Book Review: Jamali-Kamali: A Tale of Passion in Mughal India by Karen Chase

Jamali Kamali - A Tale of Passion in Mughal India by Karen Chase Title: Jamali-Kamali: A Tale of Passion in Mughal India
Author: Karen Chase
Publisher: Mapin Publisher
ISBN: 9788189995126
Genre: Poetry, Non-Fiction, Love
Pages: 80
Source: Personal Copy
Rating: 5/5

There is a tomb in Mehrauli, Delhi and a mosque as well. A mausoleum or rather a twin one, belonging to two people, buried side by side. They are called Jamali-Kamali and they are quite famous in the capital city. The mosque and tomb have verses inscribed on its walls – the ones written by Jamali and the interior design is simply breath-taking.

People speculate about Kamali, since Jamali’s identity is known. Jamali was a Sufi poet in Mughal India. Babur and Humayun both were his patrons and enjoyed what he wrote. In fact, at some point, he also went to war and did them proud. That is the story of Jamali – more or less and nothing else to it.

On the other hand, there is the question of Kamali, who isn’t known at all. There is nothing said or written about Kamali. There are a lot of speculations and a lot of rumours as well. Some say it was his wife. Some say it was Jamali’s lover. Some say it was Jamali’s nom-de-plume. There is another story as well to it – that of Kamali being Jamali’s male lover. With this in mind, Karen Chase set out to write a book of poems from both perspectives – that of Jamali and Kamali and their mad passionate love in Mughal India. Where perhaps, there was no reason to tolerate love. Love was just love – in whatever form or gender.

Karen Chase’s book begins with an introduction to the legend of Jamali-Kamali, followed by her exquisite verses, to be ended with Jamali’s own poem. The combination is lethal. There were times I had to stop reading and catch my breath as I was so overwhelmed by the writing. It is about love and it knows no shame. It is about love and it knows no gender. It doesn’t ridicule nor does it judge. Karen’s imagination runs wild. She holds nothing back in her writing and that is why it is so powerful. I recommend that people with bias read this. People who are prejudiced. People who see the world so narrowly that they miss out on its beauty. And yes, next year I sure will visit the tomb of Jamali-Kamali and say a prayer for all lovers.

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Company of Liars by Karen Maitland

Now I am a great fan of historical fiction but have been a bit averse to the genre because most tell the stories of kings, princesses, and prostitutes with very campy romantic plots that have been recycled and overused to the point of it being absolutely unbearable to those who are looking for a bit more variety in their historical fictions.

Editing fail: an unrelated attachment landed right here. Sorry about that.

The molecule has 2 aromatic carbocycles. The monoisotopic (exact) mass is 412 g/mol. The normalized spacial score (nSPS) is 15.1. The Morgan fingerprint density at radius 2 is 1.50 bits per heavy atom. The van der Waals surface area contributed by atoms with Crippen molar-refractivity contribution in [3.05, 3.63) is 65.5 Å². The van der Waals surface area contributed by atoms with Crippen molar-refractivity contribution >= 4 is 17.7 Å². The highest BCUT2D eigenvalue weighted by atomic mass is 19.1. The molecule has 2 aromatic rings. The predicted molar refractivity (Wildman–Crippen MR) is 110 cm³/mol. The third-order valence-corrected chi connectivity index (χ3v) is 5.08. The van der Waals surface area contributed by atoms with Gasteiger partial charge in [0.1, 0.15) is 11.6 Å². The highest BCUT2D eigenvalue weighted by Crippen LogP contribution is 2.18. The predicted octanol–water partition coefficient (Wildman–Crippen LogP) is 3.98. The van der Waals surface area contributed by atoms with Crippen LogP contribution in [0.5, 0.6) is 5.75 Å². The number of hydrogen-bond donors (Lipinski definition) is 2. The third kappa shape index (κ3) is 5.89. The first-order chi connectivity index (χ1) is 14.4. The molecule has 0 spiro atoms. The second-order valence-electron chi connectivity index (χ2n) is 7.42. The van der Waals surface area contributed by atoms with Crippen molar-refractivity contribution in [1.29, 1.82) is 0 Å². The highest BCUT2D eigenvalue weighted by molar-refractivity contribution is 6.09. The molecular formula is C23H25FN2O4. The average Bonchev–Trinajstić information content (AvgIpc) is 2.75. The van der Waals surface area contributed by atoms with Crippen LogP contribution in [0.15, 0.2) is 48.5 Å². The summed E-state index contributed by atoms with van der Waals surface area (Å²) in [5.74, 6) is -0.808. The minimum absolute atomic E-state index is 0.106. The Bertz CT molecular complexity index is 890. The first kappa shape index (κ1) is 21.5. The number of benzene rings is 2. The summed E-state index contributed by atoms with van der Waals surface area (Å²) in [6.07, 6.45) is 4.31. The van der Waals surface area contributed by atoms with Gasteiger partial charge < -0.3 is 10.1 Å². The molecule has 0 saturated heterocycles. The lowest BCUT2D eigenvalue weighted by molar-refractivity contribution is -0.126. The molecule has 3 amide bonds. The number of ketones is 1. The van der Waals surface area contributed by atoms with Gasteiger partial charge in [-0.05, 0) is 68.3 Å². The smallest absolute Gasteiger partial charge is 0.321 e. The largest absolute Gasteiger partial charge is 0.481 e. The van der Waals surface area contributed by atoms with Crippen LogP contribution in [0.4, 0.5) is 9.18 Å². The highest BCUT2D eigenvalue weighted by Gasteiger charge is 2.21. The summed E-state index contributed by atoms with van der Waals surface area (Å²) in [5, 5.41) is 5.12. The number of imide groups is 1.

Well with Karen Maitland’s Company of Liars, I’ve at last found a book that I simply cannot recommend highly enough.

This novel is completely driven by enigmatic and likable characters (enough with the prostitute with the heart of gold bit!). Needless to say, nobody gets embroiled in a passionate and forbidden love affair, nor are there prostitutes to be delivered into the arms of merry monarchs after a life of misery and suffering. Instead, readers are transported to 14th century England to the time of the Black Plague as nine desperate strangers attempt to escape death as it inexorably surrounds them. We follow this group of strangers across their travels throughout countrysides and villages as the readers truly get a sense of the time and period as lived by people gripped by the plague (Ain’t that refreshing? A historical period not described through the eyes of a princess or prostitute but just ordinary, simple folk). Truly, what made this book a true gem are the characters. We have nine strangers with distinct and believable personas (yes there is a young girl who can seemingly predict the future but this trait only adds to the unexpected ‘creepy’ factor in this novel as she is not your average ‘helpless, young, blonde peasant’) and the mix of the bunch as the plot twists and turns is what makes this a real page-turner.

Additionally, it was hard to say where the story was gonna go. All we are given at the beginning is that this rag-tag group is trying to escape the plague…. and as you read on you genuinely do start to care about each character (even the horrid, nasty one(s)). As one gets absorbed with the struggles that the group of travellers face, readers also become familiar with each character bit by bit. A process that I truly relished and enjoyed as Maitland writes ever so vividly but without exaggeration. The dialogue between characters and description of settings are very readable- Maitland is very straight-forward with her words without feeling the need to romanticize every paragraph.